A team of Krum High School students is making headlines after earning high honors at a recent tractor restoration competition. The crew takes the term "girl power" to another level.
When she first walked into the shop at Krum High School, Claire Shelton didn't know much about tractors.
“I didn't know how the engine worked,” said Shelton. “I didn't know what tools to use."
For Claire and her classmates, impact wrenches and ratchets might as well have been foreign objects.
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“I'd seen it before,” said Carlie Carroll. “But I'd never worked it."
When the Massey Ferguson FE-35 came rolling into the shop, it was a mess.
“It was in pretty gross shape,” said Shelton. “Most of us girls were pretty grossed out about it when we first started."
Their job, under the close watch of teacher Ishley Elmore, was to make that old tractor new again. A team of six girls worked some 600 hours to tear the tractor apart, clean up the parts, paint it and get it running again.
“The boys try to come and help on the tractor,” said Elmore. “We tell them boys are not allowed."
The tractor restoration team at Krum is an all-girls club.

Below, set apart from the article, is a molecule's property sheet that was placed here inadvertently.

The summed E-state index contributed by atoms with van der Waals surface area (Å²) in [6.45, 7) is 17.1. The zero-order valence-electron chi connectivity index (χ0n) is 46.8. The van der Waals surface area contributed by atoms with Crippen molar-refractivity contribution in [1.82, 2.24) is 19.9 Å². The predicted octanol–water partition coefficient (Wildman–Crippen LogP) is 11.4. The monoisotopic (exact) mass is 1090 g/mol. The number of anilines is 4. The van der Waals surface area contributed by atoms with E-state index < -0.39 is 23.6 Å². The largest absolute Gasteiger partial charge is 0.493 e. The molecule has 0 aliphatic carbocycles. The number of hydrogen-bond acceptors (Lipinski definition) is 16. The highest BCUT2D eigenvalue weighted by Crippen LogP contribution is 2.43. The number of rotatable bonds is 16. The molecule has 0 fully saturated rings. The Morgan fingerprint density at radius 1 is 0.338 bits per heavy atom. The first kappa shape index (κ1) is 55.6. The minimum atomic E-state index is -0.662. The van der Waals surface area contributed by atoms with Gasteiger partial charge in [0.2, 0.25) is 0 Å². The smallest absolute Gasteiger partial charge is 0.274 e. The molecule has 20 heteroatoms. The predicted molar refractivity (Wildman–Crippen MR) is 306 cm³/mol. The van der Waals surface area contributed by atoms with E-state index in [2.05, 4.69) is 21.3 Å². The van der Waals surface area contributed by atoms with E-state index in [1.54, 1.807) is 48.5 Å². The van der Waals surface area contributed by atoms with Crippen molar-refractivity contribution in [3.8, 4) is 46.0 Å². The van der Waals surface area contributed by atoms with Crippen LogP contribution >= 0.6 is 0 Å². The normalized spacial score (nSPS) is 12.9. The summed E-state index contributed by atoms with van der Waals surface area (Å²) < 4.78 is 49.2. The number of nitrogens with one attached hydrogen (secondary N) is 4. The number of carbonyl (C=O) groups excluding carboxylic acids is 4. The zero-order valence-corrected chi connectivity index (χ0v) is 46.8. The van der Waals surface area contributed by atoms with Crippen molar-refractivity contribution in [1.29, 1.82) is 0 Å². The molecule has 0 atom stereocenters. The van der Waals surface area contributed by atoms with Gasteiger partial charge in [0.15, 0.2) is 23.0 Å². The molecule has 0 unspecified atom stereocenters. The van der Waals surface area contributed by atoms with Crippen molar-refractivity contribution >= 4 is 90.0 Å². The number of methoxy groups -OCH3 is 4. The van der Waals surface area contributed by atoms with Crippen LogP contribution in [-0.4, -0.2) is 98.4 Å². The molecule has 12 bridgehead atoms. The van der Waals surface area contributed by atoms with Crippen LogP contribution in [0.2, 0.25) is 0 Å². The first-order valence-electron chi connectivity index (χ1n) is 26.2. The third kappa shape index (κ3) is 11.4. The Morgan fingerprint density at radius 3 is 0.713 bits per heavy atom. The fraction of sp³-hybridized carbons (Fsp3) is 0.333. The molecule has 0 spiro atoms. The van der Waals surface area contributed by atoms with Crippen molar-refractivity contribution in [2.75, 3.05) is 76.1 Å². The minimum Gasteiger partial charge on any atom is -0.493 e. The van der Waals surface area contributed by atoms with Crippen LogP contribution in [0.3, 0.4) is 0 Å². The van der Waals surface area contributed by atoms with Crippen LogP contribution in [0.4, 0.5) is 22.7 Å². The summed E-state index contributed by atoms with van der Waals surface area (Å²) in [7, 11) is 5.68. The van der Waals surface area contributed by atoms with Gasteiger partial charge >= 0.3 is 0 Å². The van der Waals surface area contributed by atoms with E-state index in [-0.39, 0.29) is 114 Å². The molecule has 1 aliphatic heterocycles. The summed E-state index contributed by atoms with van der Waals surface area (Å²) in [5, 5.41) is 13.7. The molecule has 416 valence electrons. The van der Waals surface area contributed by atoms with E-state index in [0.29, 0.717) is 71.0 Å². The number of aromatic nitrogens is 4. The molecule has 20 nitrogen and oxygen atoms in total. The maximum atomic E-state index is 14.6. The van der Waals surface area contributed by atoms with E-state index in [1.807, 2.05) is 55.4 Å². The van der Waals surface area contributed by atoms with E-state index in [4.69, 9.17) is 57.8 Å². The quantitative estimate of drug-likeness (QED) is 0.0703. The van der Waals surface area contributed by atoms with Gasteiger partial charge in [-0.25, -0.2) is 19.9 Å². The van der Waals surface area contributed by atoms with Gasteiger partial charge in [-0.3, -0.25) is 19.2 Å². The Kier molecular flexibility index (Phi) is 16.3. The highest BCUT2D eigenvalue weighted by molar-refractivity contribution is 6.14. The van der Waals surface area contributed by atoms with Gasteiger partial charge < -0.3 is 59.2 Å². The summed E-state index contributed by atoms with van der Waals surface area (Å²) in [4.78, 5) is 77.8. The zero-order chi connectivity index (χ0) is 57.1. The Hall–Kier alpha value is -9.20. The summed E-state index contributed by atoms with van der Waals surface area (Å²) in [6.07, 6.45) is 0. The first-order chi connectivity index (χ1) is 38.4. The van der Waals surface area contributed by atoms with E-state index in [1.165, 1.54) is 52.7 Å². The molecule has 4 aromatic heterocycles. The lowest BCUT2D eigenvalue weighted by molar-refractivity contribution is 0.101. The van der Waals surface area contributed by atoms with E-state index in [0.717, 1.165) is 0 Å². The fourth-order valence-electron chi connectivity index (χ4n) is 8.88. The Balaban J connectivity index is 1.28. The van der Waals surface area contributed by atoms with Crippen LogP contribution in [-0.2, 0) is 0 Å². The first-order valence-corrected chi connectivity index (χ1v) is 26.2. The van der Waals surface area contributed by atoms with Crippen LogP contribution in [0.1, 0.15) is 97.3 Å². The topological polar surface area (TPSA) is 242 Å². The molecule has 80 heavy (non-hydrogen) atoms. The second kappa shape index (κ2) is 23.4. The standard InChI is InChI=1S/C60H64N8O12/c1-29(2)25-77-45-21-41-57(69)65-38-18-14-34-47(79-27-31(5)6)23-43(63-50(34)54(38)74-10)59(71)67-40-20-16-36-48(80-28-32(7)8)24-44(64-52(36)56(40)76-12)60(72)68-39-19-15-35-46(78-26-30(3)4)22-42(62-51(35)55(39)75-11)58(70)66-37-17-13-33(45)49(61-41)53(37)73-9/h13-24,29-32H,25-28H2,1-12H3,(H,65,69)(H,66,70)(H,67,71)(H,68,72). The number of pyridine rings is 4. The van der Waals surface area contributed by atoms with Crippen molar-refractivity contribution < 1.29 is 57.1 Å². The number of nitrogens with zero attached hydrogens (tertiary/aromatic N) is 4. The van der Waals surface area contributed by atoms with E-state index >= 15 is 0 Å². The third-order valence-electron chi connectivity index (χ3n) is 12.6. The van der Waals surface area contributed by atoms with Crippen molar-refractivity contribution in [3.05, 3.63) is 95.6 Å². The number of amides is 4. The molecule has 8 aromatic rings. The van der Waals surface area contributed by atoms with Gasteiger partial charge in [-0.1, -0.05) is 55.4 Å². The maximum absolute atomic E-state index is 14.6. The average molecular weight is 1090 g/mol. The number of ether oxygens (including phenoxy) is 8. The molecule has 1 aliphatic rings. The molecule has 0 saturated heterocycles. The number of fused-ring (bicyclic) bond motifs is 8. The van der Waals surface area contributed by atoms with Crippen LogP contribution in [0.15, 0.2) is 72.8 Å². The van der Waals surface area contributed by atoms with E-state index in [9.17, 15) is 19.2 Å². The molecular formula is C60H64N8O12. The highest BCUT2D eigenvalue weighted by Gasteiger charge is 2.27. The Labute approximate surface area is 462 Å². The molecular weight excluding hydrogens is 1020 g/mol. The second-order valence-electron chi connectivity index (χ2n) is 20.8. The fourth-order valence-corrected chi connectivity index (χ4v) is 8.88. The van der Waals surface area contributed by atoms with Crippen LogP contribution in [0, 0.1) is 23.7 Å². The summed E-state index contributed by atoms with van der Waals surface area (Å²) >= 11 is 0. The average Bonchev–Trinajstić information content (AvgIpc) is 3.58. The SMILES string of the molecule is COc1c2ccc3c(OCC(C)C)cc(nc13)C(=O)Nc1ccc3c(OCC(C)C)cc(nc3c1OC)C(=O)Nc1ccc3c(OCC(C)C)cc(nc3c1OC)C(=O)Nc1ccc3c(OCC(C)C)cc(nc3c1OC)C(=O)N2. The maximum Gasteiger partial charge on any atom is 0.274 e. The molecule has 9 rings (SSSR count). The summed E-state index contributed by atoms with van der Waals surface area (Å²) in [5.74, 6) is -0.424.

“A lot of guys will try and prove you wrong,” said team member Kennedy Brooks. “And tell you, you don't know what you're talking about."
To be sure, they do.
“All the boys would come up to me and ask me questions, like what's the cubic displacement of the engine,” said Shelton. “I'm like, it's 152 and I can tell you calculate that. Just ask me."
Any doubts about the ability of the tractor restoration team were erased this month at the ag mechanics show in San Angelo, where the only all-girl team beat out hundreds of others, to win the showmanship award.
“I'm so proud of them,” said Elmore. “I can't wait to see what they do after high school. It's gonna be endless opportunities."
The team from Krum isn’t finished with competition. They’re now getting ready for another show, later this month in San Antonio. To get the job done, it takes a strong team.
These ladies are the best.
“A lot of people would think you need a lot of manpower for this job,” said Brooks. “We have girl power. We did all the work ourselves, and we're very proud of that."